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Opening Statements in Mediation: Will They Become Extinct?

When I began participating in mediations thirty years ago, it was customary

for the adverse parties to meet, to shake hands (remember that?), and then for each

side to present what amounted to a brief or sometimes extended “opening

statement.” The attorney for each side would lay out the case, and this might be

followed by an alternating series of rebuttal arguments which would either exhaust

themselves after two or three rounds or which would cease upon the mediator’s

admonition about “diminishing returns.”


This manner of beginning a mediation session has had no shortage of

detractors. Most commonly, a party or a mediator would complain that argument

across the table by parties in close proximity would serve primarily to antagonize

one another and risk generating a hostile atmosphere. This, of course, is

deleterious to fostering a cooperative atmosphere. In addition, some mediators

seemed concerned that the dynamic of opening statements ceded control of the

process from them to the attorneys – and indeed that sometimes did occur.


Such unwelcome effects were, however, relatively uncommon in my

experience. Perhaps because the attorneys involved in insurance and reinsurance

disputes are typically highly professional, opening statements usually are made

dispassionately, without table-thumping or ad hominem attacks. Only a handful of

times have I seen a mediation deteriorate because of ill will ensuing from opening

statements.


Currently, with many mediations proceeding remotely, physical proximity

often is absent and thus some of the visceral, and potentially volatile, impact of a

personal confrontation during a joint session is subdued. Nevertheless, the usage

of opening statements appears to be continuing to diminish. There is an

understandable eagerness of parties to “just get to the numbers” without

delay. Even if opening statements will not risk hostility, they consume valuable

time. With the frequency of mediations increasing, this is quite understandable in

light of the demands mediations place upon the time of participants.


So do opening statements have any continuing value? I have certainly seen

them positively contribute to settlement momentum, when they are effectively

presented and when they are primarily informational rather than overtly

adversarial. In my experience, if the parties are agreeable to opening statements,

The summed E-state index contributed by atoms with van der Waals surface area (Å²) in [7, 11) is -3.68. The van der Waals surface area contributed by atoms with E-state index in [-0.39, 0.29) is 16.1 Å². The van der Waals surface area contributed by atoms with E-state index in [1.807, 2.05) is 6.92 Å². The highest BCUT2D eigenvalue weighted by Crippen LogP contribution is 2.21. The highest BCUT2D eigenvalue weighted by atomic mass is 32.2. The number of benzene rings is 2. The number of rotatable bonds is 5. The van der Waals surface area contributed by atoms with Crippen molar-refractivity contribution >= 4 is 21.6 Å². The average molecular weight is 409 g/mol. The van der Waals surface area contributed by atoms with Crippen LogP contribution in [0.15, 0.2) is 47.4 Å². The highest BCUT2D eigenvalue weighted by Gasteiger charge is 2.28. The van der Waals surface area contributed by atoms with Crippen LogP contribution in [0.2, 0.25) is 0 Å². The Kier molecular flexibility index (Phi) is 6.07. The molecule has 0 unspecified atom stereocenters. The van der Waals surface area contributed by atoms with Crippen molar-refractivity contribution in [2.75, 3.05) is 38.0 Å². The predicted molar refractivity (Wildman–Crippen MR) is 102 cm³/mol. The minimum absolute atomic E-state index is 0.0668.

the mediator can gauge their likely efficacy, by meeting separately with each counsel prior to the mediation session and exploring the extent to which statements

can be constructive. (Certain cases – particularly those involving complex

mathematical concepts – can benefit quite a bit from a statement accompanied by a

graphic presentation). The mediator may inquire of counsel:


1. Will your statement provide fresh information or perspective? For

example, counsel, having read the opposing written mediation statement, can laser

in on the most important issues in a manner that takes into account the opponent’s

points. Note also that the points that bear most upon the merits of a lawsuit are not

always fully congruent with those that bear upon the benefits of settlement.


2. Are there mathematical or financial concepts that can optimally be

presented by power point? For example, I have seen highly effective presentations

demonstrating via dynamic graphs how insurance coverage should be allocated

among multiple policies.


3. Are there other facts, concepts, or arguments that can best be

depicted graphically? For example, videotaped testimony of a witness who

presented very strongly (or very poorly) provides information that may be absent

in a dry written transcript excerpt.


4. Will the party provide substantive responses to questions at the

close of the presentation?


5. Will the presentation avoid ad hominem attacks or other aspects that

might cause the other party to react with hostility?


In my experience, a mediator who takes the time to work though these

issues in advance of a mediation session, and who is confident enough to maintain

control over the session, can properly support the use of opening statements in

appropriate instances, while helping to ensure they are constructive as well.


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